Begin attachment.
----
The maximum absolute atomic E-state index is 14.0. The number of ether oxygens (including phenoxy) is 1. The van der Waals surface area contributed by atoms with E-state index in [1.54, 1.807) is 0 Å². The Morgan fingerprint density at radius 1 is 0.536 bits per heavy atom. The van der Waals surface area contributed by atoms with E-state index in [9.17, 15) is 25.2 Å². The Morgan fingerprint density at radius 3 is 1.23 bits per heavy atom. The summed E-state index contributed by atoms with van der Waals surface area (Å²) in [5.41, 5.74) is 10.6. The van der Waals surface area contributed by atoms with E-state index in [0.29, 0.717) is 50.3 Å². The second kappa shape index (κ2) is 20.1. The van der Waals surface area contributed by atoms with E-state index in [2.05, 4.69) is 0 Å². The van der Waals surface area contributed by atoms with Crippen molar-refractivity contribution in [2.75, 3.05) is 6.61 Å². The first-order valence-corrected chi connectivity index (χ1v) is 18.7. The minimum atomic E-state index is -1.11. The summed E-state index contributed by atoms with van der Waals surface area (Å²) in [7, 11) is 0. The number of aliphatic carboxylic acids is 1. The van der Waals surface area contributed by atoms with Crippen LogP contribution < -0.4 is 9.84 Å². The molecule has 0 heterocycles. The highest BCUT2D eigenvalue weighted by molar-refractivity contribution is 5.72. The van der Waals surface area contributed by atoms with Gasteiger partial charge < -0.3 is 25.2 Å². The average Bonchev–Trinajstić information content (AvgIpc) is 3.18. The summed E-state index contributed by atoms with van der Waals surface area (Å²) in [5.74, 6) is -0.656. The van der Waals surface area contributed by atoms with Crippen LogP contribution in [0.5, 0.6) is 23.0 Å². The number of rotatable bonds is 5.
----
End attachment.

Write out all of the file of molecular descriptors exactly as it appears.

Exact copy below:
The maximum absolute atomic E-state index is 14.0. The number of ether oxygens (including phenoxy) is 1. The van der Waals surface area contributed by atoms with E-state index in [1.54, 1.807) is 0 Å². The Morgan fingerprint density at radius 1 is 0.536 bits per heavy atom. The van der Waals surface area contributed by atoms with E-state index in [9.17, 15) is 25.2 Å². The Morgan fingerprint density at radius 3 is 1.23 bits per heavy atom. The summed E-state index contributed by atoms with van der Waals surface area (Å²) in [5.41, 5.74) is 10.6. The van der Waals surface area contributed by atoms with E-state index in [0.29, 0.717) is 50.3 Å². The second kappa shape index (κ2) is 20.1. The van der Waals surface area contributed by atoms with E-state index in [2.05, 4.69) is 0 Å². The van der Waals surface area contributed by atoms with Crippen molar-refractivity contribution in [2.75, 3.05) is 6.61 Å². The first-order valence-corrected chi connectivity index (χ1v) is 18.7. The minimum atomic E-state index is -1.11. The summed E-state index contributed by atoms with van der Waals surface area (Å²) in [7, 11) is 0. The number of aliphatic carboxylic acids is 1. The van der Waals surface area contributed by atoms with Crippen LogP contribution < -0.4 is 9.84 Å². The molecule has 0 heterocycles. The highest BCUT2D eigenvalue weighted by molar-refractivity contribution is 5.72. The van der Waals surface area contributed by atoms with Gasteiger partial charge < -0.3 is 25.2 Å². The average Bonchev–Trinajstić information content (AvgIpc) is 3.18. The summed E-state index contributed by atoms with van der Waals surface area (Å²) in [5.74, 6) is -0.656. The van der Waals surface area contributed by atoms with Crippen LogP contribution in [0.5, 0.6) is 23.0 Å². The number of rotatable bonds is 5.